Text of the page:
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A Look at the woman behind Bill Cosby’s imminent arrest

For the past year, as woman after woman has come forward accusing Bill Cosby of sexual assault, it seemed as if the iconic TV star might never have to square off with any of his accusers in court. But now that day has come. The 78-year-old is facing charges of aggravated indecent assault for an incident in January 2004 with Andrea Constand.

Constand, 42, now lives in Toronto and works as a licensed massage therapist, but when she first met Cosby in 2002, she was working as the director of operations for the women’s basketball team at Temple University in Philadelphia. The 6-foot former college athlete, who led her University of Arizona basketball team to the 1996 National Women’s Invitational Tournament championship, had a girlfriend at the time, and socialized with Cosby occasionally, both alone and with others, at restaurants or at his home in the suburbs.

After playing professional basketball in Europe, followed by three years in her administrative position at Temple, Canadian native Constand began rethinking her career and was considering leaving the sport for good.

According to documents filed in Constand’s civil suit, Cosby invited her to his home for dinner on January 4, 2004, under the guise of offering career advice. Constand claims she woke up the next morning at his home with her clothes rumpled and a vague memory of inappropriate touching.

Cosby “made two sexual advances at her that were rejected,” Kevin Steele, Montgomery County’s district attorney-elect, said in a press conference Wednesday. “Mr. Cosby urged her to take pills and to drink wine, the effect of which left her unable to [rebuff his advances].”

While Constand was not available for comment, her longtime attorney Dolores Troiani told People Wednesday, “We’ll have to see what happens. We hope justice will be done. We will cooperate fully.”

“She’s a person of integrity, and if there is a wrong, she’s going to stand up for it and do the right thing and be a leader,” Jean Bonvinci, who was Constand’s basketball coach at the University of Arizona, told the Associated Press.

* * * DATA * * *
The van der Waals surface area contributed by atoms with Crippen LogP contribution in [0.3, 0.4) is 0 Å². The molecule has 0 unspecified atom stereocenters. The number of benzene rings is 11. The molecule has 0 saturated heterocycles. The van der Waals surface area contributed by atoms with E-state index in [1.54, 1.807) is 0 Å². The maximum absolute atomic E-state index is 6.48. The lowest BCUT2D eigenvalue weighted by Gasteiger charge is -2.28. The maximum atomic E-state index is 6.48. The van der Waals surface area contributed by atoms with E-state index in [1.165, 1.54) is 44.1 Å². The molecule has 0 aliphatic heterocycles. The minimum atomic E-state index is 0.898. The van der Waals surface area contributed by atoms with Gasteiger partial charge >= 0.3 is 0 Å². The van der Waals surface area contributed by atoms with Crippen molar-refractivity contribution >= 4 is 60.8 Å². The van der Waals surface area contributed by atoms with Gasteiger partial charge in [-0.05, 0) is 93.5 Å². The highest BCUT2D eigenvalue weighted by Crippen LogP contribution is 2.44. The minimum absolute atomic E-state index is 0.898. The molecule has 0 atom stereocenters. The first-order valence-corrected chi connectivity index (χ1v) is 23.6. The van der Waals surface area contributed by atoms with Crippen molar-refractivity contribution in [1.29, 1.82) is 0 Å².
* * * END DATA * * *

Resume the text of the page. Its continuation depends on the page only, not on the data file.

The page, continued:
In a civil suit unsealed by the courts earlier this year, Troiani described that January 2004 evening further, saying Cosby gave Constand “herbal pills” and later “touched her breasts and vaginal area, rubbed his penis against her hand, and digitally penetrated her.”

In 2005, Constand contacted authorities about the assault, but the district attorney declined to file charges. She followed with the aforementioned civil suit as well as a defamation suit against a Cosby lawyer for accusing her of a celebrity “shakedown.” Both cases were settled in 2006.

The New York Times obtained a copy of Cosby’s deposition from that suit earlier this year. In it the actor is quoted as saying, “I don’t hear her say anything. And I don’t feel her say anything. And so I continue, and I go into the area that is somewhere between permission and rejection. I am not stopped.” He later noted, “I think I’m a pretty decent reader of people and their emotions on these romantic sexual things, whatever you want to call them.”

Constand’s attorney, Troiani, slammed the star this summer, calling him a narcissist and saying, “As defendant admits in his deposition, despite his talent for interpreting female reactions to him, he did not realize [Constand] was gay until the police told him.”

 Despite everything, though, Constand stands strong. “[Cosby] doesn’t define me,” she told a Toronto Sun reporter over the summer. “It’s in the past. I have a whole other life, and I am happy.” – AP

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